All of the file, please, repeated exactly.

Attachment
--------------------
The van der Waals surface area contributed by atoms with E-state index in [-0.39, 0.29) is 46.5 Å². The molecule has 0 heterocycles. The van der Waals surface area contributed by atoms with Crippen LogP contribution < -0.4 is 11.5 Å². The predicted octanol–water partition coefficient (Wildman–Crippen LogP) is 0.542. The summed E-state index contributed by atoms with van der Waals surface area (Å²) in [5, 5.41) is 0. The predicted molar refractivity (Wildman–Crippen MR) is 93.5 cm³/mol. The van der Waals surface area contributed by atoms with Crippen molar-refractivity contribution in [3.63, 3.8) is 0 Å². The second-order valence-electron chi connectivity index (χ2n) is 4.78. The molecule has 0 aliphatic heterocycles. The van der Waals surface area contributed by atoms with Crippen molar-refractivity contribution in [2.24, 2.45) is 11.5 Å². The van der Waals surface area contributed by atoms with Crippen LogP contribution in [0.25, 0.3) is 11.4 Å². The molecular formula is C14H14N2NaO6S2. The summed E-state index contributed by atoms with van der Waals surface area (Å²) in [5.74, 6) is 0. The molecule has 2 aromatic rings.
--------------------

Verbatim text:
The van der Waals surface area contributed by atoms with E-state index in [-0.39, 0.29) is 46.5 Å². The molecule has 0 heterocycles. The van der Waals surface area contributed by atoms with Crippen LogP contribution < -0.4 is 11.5 Å². The predicted octanol–water partition coefficient (Wildman–Crippen LogP) is 0.542. The summed E-state index contributed by atoms with van der Waals surface area (Å²) in [5, 5.41) is 0. The predicted molar refractivity (Wildman–Crippen MR) is 93.5 cm³/mol. The van der Waals surface area contributed by atoms with Crippen molar-refractivity contribution in [3.63, 3.8) is 0 Å². The second-order valence-electron chi connectivity index (χ2n) is 4.78. The molecule has 0 aliphatic heterocycles. The van der Waals surface area contributed by atoms with Crippen molar-refractivity contribution in [2.24, 2.45) is 11.5 Å². The van der Waals surface area contributed by atoms with Crippen LogP contribution in [0.25, 0.3) is 11.4 Å². The molecular formula is C14H14N2NaO6S2. The summed E-state index contributed by atoms with van der Waals surface area (Å²) in [5.74, 6) is 0. The molecule has 2 aromatic rings.